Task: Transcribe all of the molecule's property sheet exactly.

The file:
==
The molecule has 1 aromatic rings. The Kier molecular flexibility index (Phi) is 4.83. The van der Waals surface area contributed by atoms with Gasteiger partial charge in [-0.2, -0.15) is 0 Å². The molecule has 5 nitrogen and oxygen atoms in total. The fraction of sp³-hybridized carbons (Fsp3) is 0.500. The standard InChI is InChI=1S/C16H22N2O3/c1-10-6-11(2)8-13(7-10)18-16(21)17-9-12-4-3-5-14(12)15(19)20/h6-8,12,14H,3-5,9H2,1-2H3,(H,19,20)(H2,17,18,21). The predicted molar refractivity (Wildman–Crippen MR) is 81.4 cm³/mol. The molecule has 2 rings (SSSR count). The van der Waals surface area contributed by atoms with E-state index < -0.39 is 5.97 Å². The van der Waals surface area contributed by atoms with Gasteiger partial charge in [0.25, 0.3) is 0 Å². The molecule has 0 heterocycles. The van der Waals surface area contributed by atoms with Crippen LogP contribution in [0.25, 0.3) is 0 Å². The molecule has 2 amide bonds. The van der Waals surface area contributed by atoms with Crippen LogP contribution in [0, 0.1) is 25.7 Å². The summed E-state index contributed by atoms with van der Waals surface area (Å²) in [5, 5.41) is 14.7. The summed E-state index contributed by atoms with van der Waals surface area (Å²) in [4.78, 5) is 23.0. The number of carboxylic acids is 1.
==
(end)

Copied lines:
The molecule has 1 aromatic rings. The Kier molecular flexibility index (Phi) is 4.83. The van der Waals surface area contributed by atoms with Gasteiger partial charge in [-0.2, -0.15) is 0 Å². The molecule has 5 nitrogen and oxygen atoms in total. The fraction of sp³-hybridized carbons (Fsp3) is 0.500. The standard InChI is InChI=1S/C16H22N2O3/c1-10-6-11(2)8-13(7-10)18-16(21)17-9-12-4-3-5-14(12)15(19)20/h6-8,12,14H,3-5,9H2,1-2H3,(H,19,20)(H2,17,18,21). The predicted molar refractivity (Wildman–Crippen MR) is 81.4 cm³/mol. The molecule has 2 rings (SSSR count). The van der Waals surface area contributed by atoms with E-state index < -0.39 is 5.97 Å². The van der Waals surface area contributed by atoms with Gasteiger partial charge in [0.25, 0.3) is 0 Å². The molecule has 0 heterocycles. The van der Waals surface area contributed by atoms with Crippen LogP contribution in [0.25, 0.3) is 0 Å². The molecule has 2 amide bonds. The van der Waals surface area contributed by atoms with Crippen LogP contribution in [0, 0.1) is 25.7 Å². The summed E-state index contributed by atoms with van der Waals surface area (Å²) in [5, 5.41) is 14.7. The summed E-state index contributed by atoms with van der Waals surface area (Å²) in [4.78, 5) is 23.0. The number of carboxylic acids is 1.